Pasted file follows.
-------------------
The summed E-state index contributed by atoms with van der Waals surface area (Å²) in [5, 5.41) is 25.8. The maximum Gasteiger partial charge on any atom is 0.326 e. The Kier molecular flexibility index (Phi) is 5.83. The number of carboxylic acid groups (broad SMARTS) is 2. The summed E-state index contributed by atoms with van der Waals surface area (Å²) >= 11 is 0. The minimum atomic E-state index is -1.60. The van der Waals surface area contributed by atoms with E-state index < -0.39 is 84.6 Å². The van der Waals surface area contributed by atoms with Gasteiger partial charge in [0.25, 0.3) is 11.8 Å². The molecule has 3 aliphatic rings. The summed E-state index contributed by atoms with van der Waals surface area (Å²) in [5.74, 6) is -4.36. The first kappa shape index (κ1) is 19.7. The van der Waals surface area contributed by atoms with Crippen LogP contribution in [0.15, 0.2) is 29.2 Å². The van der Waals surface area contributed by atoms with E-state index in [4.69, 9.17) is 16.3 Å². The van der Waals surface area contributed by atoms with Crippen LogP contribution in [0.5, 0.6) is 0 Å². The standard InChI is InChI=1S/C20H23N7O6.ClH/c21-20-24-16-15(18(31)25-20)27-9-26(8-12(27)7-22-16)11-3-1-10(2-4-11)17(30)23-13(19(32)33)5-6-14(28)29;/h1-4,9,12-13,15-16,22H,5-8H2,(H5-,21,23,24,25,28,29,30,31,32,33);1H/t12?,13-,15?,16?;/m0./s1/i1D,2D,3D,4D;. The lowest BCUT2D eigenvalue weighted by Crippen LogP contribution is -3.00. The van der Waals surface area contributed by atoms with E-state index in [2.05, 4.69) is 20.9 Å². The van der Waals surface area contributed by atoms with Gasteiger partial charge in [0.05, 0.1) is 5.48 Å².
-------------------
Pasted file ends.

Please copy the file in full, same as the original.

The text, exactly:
The summed E-state index contributed by atoms with van der Waals surface area (Å²) in [5, 5.41) is 25.8. The maximum Gasteiger partial charge on any atom is 0.326 e. The Kier molecular flexibility index (Phi) is 5.83. The number of carboxylic acid groups (broad SMARTS) is 2. The summed E-state index contributed by atoms with van der Waals surface area (Å²) >= 11 is 0. The minimum atomic E-state index is -1.60. The van der Waals surface area contributed by atoms with E-state index < -0.39 is 84.6 Å². The van der Waals surface area contributed by atoms with Gasteiger partial charge in [0.25, 0.3) is 11.8 Å². The molecule has 3 aliphatic rings. The summed E-state index contributed by atoms with van der Waals surface area (Å²) in [5.74, 6) is -4.36. The first kappa shape index (κ1) is 19.7. The van der Waals surface area contributed by atoms with Crippen LogP contribution in [0.15, 0.2) is 29.2 Å². The van der Waals surface area contributed by atoms with E-state index in [4.69, 9.17) is 16.3 Å². The van der Waals surface area contributed by atoms with Crippen LogP contribution in [0.5, 0.6) is 0 Å². The standard InChI is InChI=1S/C20H23N7O6.ClH/c21-20-24-16-15(18(31)25-20)27-9-26(8-12(27)7-22-16)11-3-1-10(2-4-11)17(30)23-13(19(32)33)5-6-14(28)29;/h1-4,9,12-13,15-16,22H,5-8H2,(H5-,21,23,24,25,28,29,30,31,32,33);1H/t12?,13-,15?,16?;/m0./s1/i1D,2D,3D,4D;. The lowest BCUT2D eigenvalue weighted by Crippen LogP contribution is -3.00. The van der Waals surface area contributed by atoms with E-state index in [2.05, 4.69) is 20.9 Å². The van der Waals surface area contributed by atoms with Gasteiger partial charge in [0.05, 0.1) is 5.48 Å².